"As reflected on Kyle’s transcript, he has received from Duke University a 'P' in the Politics and Literature course he took in his senior year.

So Kyle's Duke Grade Point Average is bumped up (a P does not affect it; a D dropped it)and the amount of money (if any) that Duke University paid the Dowds to be quiet is confidential.

The villainous professor was named in the lawsuit, but not in the statement.

Professor Johnson:

"To review: the Dowds’ suit alleged grade retaliation, and had asked that Kyle’s grade in a class taught by Kim Curtis be changed to a 'P' (pass). In this respect, then, the settlement is one-sided.

"Two possible explanations for why did Duke settled:

1. The University recognized that Curtis’ behavior was wrong.

2. The University recognized that it could not win a lawsuit, given the strong evidence of retaliation against Curtis, who put in writing her belief that two of her students were at the least accomplices to rape."

Did the University acknowledge that Professor Curtis' behavior was wrong?

Of course not.

Did the University recognize that it could not win the lawsuit?

The decider(s) at Duke University probably did not expect to win the lawsuit (although Duke University has exuded arrogance during the Hoax), but the case really was quickly and quietly settled because Duke University did not want the adverse publicity that would result if the case proceeded from pleadings through discovery to public trial, Duke University has plenty of money to buy silence, and litigating with Duke University, especially in North Carolina, is an expensive ordeal, especially for a New York family.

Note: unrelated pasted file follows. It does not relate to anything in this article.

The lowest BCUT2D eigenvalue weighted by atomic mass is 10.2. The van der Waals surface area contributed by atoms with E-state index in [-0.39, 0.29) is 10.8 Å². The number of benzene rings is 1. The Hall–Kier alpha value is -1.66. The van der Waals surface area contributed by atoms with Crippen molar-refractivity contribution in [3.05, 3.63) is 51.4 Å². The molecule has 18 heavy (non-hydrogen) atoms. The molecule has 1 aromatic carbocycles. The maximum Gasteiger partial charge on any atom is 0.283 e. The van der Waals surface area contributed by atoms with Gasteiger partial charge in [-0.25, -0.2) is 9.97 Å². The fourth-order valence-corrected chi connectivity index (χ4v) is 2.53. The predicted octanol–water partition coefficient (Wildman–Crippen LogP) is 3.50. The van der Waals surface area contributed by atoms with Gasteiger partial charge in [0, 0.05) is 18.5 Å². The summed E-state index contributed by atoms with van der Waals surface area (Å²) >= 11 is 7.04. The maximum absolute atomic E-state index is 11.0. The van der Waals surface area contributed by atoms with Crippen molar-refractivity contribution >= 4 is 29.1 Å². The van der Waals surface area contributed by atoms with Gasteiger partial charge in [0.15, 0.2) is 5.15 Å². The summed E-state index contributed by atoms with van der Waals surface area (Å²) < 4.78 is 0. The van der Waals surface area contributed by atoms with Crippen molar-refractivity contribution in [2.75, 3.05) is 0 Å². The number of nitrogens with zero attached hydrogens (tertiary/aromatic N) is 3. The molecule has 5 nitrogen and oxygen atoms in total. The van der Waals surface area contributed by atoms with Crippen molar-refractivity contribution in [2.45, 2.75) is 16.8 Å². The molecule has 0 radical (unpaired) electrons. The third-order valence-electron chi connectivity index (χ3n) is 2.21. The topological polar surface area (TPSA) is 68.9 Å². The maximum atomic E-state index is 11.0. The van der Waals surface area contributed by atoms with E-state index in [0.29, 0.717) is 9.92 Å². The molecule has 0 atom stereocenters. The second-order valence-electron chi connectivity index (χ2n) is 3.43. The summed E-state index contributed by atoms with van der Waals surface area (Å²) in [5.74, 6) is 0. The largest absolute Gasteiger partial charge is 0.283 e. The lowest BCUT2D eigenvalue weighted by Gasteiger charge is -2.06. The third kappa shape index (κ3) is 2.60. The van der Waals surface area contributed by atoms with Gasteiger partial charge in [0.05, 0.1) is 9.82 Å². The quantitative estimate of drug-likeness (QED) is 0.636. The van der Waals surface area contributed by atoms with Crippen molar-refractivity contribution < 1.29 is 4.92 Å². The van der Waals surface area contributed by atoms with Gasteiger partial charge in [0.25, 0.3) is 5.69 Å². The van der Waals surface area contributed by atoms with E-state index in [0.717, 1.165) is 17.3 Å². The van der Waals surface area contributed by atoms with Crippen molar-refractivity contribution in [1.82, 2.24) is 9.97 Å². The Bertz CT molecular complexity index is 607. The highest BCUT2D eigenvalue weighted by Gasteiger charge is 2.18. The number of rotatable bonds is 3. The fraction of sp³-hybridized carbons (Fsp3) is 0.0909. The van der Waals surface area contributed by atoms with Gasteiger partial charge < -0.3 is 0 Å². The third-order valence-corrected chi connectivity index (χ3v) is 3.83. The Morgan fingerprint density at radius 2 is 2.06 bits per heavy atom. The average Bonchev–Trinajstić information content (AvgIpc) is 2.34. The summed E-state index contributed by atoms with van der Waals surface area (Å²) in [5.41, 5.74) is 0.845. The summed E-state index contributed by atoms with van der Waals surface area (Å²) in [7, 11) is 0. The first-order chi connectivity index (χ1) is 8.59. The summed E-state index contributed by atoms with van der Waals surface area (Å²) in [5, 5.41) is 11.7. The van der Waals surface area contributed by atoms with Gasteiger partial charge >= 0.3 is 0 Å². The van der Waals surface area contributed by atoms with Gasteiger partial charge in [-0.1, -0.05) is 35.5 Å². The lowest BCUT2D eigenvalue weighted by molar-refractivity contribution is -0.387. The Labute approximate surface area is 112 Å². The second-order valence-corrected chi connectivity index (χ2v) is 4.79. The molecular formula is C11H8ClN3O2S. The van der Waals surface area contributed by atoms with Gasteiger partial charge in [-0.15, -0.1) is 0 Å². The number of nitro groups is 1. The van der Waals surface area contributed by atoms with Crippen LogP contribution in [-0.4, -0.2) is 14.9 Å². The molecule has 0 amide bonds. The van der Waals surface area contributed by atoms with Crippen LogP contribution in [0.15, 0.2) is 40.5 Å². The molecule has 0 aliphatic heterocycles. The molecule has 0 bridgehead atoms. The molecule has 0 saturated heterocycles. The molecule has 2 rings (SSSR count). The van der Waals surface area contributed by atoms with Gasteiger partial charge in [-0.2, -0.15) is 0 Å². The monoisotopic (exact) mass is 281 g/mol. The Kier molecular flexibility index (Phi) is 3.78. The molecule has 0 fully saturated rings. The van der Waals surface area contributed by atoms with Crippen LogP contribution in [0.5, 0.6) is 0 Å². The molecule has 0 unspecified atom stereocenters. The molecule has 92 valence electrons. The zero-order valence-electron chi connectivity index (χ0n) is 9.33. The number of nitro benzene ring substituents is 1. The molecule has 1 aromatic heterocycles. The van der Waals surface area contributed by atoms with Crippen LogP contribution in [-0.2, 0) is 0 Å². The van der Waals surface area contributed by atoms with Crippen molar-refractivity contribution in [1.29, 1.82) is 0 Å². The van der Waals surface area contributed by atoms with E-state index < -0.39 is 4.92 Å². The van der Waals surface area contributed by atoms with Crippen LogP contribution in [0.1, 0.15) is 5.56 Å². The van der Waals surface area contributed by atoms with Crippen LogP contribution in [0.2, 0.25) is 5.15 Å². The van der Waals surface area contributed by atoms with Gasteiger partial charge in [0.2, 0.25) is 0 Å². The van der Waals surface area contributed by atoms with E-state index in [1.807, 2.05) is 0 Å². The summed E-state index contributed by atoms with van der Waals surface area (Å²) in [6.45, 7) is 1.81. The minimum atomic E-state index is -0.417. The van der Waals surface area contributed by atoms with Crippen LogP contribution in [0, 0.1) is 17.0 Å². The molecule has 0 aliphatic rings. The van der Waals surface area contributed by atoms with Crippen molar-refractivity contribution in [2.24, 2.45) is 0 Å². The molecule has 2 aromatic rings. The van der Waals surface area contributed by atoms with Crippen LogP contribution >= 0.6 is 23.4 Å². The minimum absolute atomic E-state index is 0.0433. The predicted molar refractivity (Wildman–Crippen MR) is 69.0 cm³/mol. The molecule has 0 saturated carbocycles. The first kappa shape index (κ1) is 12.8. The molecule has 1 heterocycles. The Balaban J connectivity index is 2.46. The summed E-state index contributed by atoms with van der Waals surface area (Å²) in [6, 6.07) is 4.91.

Unfortunately, the confidentiality agreement allows Duke University to keep confidential the going rate for thirty pieces of silver.

Duke University's refusal to admit liability as part of the settlement is tolerable, since giving Kyle a "P" for the course is tantamount to an admission of liability, but the significance of the settlement depends upon the amount of the settlement and the Dowds agreed to keep it secret.

I am not curious about Dowd family financial affairs generally, but the key to evaluating the settlement is the amount (if any) paid by the defense and when the gravamen of the complaint is punitive grading and the alleged culprit is a professor at a leading educational institution that solicits and receives enormous charitable contributions in the expectation that proper standards will be maintained, keeping the settlement amount confidential is problematic.

If Duke University paid nothing or nuisance value, that suggests that the lawsuit was without merit and the grade change for a graduate was of negligible interest to the public.

If Duke University paid a sum substantially in excess of the cost to Duke University of litigating the case, then that payment is tantamount to an admission of liability and it's fair to ask what action Duke University will take against Professor Curtis.

I set forth my view on confidentiality agreements before the Hoax, in an article entitled "Truth and Polygraphs, Yes! Confidentiality Agreements, NO!" and suggesting a course of action in an alleged sex scandal involving a clergyman.